Danish AI innovation is pushing the boundaries of what is possible in the digital age.
In this post, we take a look at how Denmark is serving as one of the centers of the AI revolution.
Denmark recently ranked fourth in the Digital Economy and Society Index, enjoying a position at the top of the leader board for digital performance in the EU.
Globally, the country is among the elite in digitalisation.
Denmark puts research high on the agenda and this is where Danish AI comes in.
In the Organisation for Economic Co-operation and Development, Denmark sits amidst other countries with the highest public investment in research and development, this being measured in regard to GDP.
In AI territory, Denmark has stellar research space.
The country’s public sector is one of the most digitised on the planet, earning it international recognition.
The public research budget in 2019 was 23 billion DKK.
This figure indicates the level of attention the Danish government is placing on becoming a digital front-runner.
It also illustrates the scale of financial backing that will power this ambition.
Denmark has built a solid platform for this, and seems ready to integrate new technologies into society.
Digital Hub Denmark brought some of Denmark’s strongest tech companies & start ups to Web Summit in Lisbon 2019.
Certainly were selected to join the delegation to represent Denmark.
A report published in 2019 by a collaboration of authors from The Innovation Fund Denmark, McKinsey & Company and the University of Copenhagen, explores the current situation concerning AI in Denmark and forecasts the future of the technology.
Key figures estimated in the report give insight into the effects it will have on Danish society in the future.
By 2030, AI may boost the economy by 35 billion DKK annually in additional GDP.
Furthermore, it shows promise in improving the well-being of Danish citizens with an increase of 0.4 % annually by 2030.
The report covers Denmark’s present standing regarding research within AI.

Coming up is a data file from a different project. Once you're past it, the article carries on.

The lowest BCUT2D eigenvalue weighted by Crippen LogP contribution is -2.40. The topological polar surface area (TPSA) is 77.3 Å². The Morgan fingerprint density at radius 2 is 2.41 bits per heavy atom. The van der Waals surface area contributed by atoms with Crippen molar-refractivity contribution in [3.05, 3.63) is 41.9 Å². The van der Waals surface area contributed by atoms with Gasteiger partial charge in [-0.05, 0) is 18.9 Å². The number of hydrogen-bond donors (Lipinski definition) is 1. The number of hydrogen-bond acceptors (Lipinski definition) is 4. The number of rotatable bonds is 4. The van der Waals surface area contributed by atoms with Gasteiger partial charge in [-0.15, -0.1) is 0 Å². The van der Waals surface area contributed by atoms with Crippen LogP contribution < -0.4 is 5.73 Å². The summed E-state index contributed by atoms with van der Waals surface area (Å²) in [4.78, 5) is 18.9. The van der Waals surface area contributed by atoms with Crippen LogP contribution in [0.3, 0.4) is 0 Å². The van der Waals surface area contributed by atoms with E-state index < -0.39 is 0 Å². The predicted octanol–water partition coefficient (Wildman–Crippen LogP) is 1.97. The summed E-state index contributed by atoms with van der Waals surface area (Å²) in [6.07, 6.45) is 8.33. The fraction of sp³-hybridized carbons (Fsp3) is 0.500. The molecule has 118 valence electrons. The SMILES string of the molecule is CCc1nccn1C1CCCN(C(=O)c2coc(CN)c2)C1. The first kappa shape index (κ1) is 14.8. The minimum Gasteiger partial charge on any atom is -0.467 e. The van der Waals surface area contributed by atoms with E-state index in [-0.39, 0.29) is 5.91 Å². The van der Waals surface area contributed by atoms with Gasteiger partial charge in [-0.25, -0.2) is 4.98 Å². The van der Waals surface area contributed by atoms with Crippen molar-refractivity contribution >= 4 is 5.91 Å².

Three Danish universities rank within the top 15 in Europe in AI sub-disciplines.
The subcategories are natural language processing, algorithms, and complexity.
The University of Copenhagen, IT University of Copenhagen and Aarhus University boast third, seventh and fifteenth place.
Additionally, from 2018 to 2020, Danish universities endeavour to scale-up on the number of courses in AI-related subjects.
Denmark is taking long strides in its pursuit of AI superiority and fashioning a digital society.
However, the report is not shy in addressing the hurdles that must be overcome to achieve success.
There is a pressing need for talent in this branch of computer science.
Denmark lacks enough individuals equipped with the skills and competencies for working in artificial intelligence.
The past decade has seen a 20% annual increase in the need for AI-specific expertise and skillsets.
The talent deficit is impeding the implementation of AI, say 51% of Danish enterprises.
Meanwhile, 35% of Danish AI start ups concur that this is restricting movement in the field.
Anders Søgaard, a professor in natural language processing and machine learning at the University of Copenhagen, states that one of the contributing factors of this is that graduates and academics relocate for work outside of Denmark.
None of the big players in the industry have headquarters or substantial research labs in the country, much to the detriment of Denmark’s AI scene.
Tech giants in the US attract hordes of individuals in the field, who leave their home nations for Silicon Valley.
Jobs with the big players in the industry are gold dust for aspiring tech wizards and are highly sought after.
Zendesk, who are one of Certainly’s partners, are a great example of a healthy Danish tech company that made it to Silicon Valley and now has 160 customer countries and territories.
Camilla Rygaard-Hjalsted, CEO of Digital Hub Denmark addresses the problem head-on:
“One of the crises Europe currently faces is that the large tech corporations are monopolising AI technology.
“A way in which Europe can back its corner is by channelling efforts into the green agenda and to also prioritise ethical principles that coincide with the development and application of AI, with a specific focus on algorithms and decision-making,” she said.